Using technology to simplify currency conversion for small business


With the growing integration of currency converter technologies into commerce platforms across the world, it’s easy to forget the complex trading that is happening in the background. From Amazon to eBay, many organisations now have currency conversion built into their online interface to make it easier for customers to convert their native currency into the purchase currency.

Lately there are signs of a shift in Australia, as small business importers and exporters begin to recognise the benefits of foreign exchange technologies to simplify regular transactions with foreign companies, and increase security and trading confidence.

However, according to a recent article in the Financial Review, a large percentage of small businesses in Australia are yet to adopt this technology in their day-to-day business. A recent survey conducted by AFEX suggested that 51% of businesses don’t review their foreign exchange policy, whereas 48% were open to the possibility of adopting a new form of technology within their organisation.  

Limited installation of integrated currency converter platforms has created a barrier to entry, as unnecessary fees and overheads are often imposed by trading institutions.

The more overseas transactions a business is making, the more savings are available. For businesses conducting a significant number of transactions with the same supplier, initiatives such as hedging can significantly save conversion costs when currency is bouncing all over the place.

If you are in this situation, speak with your financial advisors for advice.

Western Union’s WE Edge converts 150 currencies

Western Union has released WU Edge; a B2B platform designed to deal with 150 different currencies worldwide. These type of technologies are built to automate transactions, rather than people trying to make a ‘quick buck’ from currency exchange. WU’s primary customers are businesses wishing to limit the volatility of the floating Australian dollar by linking its platform with hedging currencies.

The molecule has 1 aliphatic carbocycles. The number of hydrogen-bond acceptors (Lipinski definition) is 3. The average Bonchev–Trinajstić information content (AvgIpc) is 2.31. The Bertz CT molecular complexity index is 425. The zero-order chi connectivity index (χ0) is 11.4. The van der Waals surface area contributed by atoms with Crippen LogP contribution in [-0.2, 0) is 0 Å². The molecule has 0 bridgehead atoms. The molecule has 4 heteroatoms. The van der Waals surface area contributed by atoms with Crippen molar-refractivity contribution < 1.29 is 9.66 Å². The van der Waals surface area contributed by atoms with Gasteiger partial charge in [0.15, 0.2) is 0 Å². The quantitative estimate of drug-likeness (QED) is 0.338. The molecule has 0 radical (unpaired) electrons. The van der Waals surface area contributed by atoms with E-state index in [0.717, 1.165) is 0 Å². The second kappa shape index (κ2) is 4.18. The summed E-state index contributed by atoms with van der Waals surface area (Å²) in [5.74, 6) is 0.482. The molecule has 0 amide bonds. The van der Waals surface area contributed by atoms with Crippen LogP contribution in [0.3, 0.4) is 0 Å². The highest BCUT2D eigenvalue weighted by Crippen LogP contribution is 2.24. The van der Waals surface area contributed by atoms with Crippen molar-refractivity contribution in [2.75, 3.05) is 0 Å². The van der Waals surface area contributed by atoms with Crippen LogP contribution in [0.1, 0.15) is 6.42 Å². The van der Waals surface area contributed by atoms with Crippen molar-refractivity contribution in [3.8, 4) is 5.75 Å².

CBA’s Ant Financial makes it easier for Chinese to spend in Australia

CBA has recently signed a deal with Alipay, an extension of the newly named Ant Financial Service Group, currently sitting at first place on the Fintech 2016 Innovators list. Initially targeting Chinese students who stay in Australia but have limited resources to buy goods in local stores, CBA would like to enable Alipay on its mobile POS platforms.

Just last month more than 80,000 retailers in 70 countries signed up with the Alipay mobile payment system, along with 10 international airports including Munich, Tokyo, Auckland and San Francisco International Airport.

The head of Alipay International, Douglas Feagin, says, “Last year, China overtook the US as the world’s largest mobile payments market, with a transaction volume of $US235 billion ($309bn).”  

This is exactly why CBA would like to uncomplicate conversion fees.

For those using Xero software, or even DEAR Inventory, such platforms have integrated currency converters that use Forex to provide updates every six hours. For uses of POS and payment gateways, Stripe, Square, PinPayments, eWAY and PayPal all accept multi-currency payments and make all the calculations for you.

These advances in foreign currency conversion can pose great opportunities for your business. Next time you meet with your financial advisor, ask for their advice in this area and find out if there are any immediate adaptations available to you.